October 11, 2011 Google decided to implement Secure Sockets Layer technology for their authenticated (Google, Gmail, YouTube, etc...) search users. In practice, this effectively meant that the referral string that is otherwise passed by Web servers to browsers indicating the referring page URL is truncated. Specifically, while the search engines domain is still included in the referral string, now the actual search queries are excluded. Of course, they certainly track on their end what their users clicked on - this is valuable insight for PageRank..
While often mistaken as an analytics problem, this is actually the case for all site analytics systems. Moreover, this is an organic search problem only; as long as you are paying for Google's paid search advertising you can have the full referral data inclusive of search queries.
40% and Growing
Back in late 2011, a drone originally calculated the impact as single-digit percentage. Sounds manageable but as more and more stories emerge about much higher percentages this lack of search results transparency becomes more troubling. For your reference, TOTSB decided to take a look at our own site (in both Google Analytics and Piwik) and were shocked to learn as much as 4x the expected amount...and it is trending higher. Below you can see the "Not Provided" percentage volume increasing since early-2011.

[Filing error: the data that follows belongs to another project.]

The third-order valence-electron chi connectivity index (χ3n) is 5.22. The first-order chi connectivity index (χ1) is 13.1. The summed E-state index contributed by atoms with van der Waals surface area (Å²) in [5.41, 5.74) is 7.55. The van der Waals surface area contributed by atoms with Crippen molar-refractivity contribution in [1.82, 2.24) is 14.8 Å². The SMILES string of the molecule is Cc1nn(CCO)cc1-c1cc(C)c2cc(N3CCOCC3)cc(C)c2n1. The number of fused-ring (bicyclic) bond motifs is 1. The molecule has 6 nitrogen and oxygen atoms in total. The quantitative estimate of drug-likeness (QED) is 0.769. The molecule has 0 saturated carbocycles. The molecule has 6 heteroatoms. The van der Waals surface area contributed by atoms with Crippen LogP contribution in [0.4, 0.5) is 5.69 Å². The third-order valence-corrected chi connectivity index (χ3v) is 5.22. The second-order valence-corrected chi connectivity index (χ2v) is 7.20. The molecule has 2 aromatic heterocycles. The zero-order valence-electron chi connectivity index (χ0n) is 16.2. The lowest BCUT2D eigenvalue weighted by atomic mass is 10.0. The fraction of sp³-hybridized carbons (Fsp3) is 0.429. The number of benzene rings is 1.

An indepdent SEO firm's prepared a study that looked at many Web sites - but the same problem persists.
It is pretty clear that if you are interested in optimizing your organic search presence, the hand that giveth has taketh away. With Google's dominant position in the search market, it essentially means that about half of your organic search keyword results cannot be understood right now. Worse, this remarkably this could continue higher.
The net effect of this move is that Google is denying site owners (the providers of free content to the search engine) their referral information. It is absolutely outrageous that otherwise discerning digital marketers allow this to happen - perhaps class action legal action will emerge. Maybe the W3C or the IAB should get involved and speak out about this perversion of data control.
What to Do?
It is easy enough to track your own Web site's numbers but beyond that advertisers should start playing hardball and complain - especially those buying paid search. Some are already making noise, including:
- An online petition where people can take action for more organic referral transparency; you can even buy a (Not Provided) T-Shirt.
- The organization fairsearch.org will hopefully include "Not Provided" in the scope of their work
- Notprovidedcount.com: a site tracking "Not Provided" results across 60 different Web sites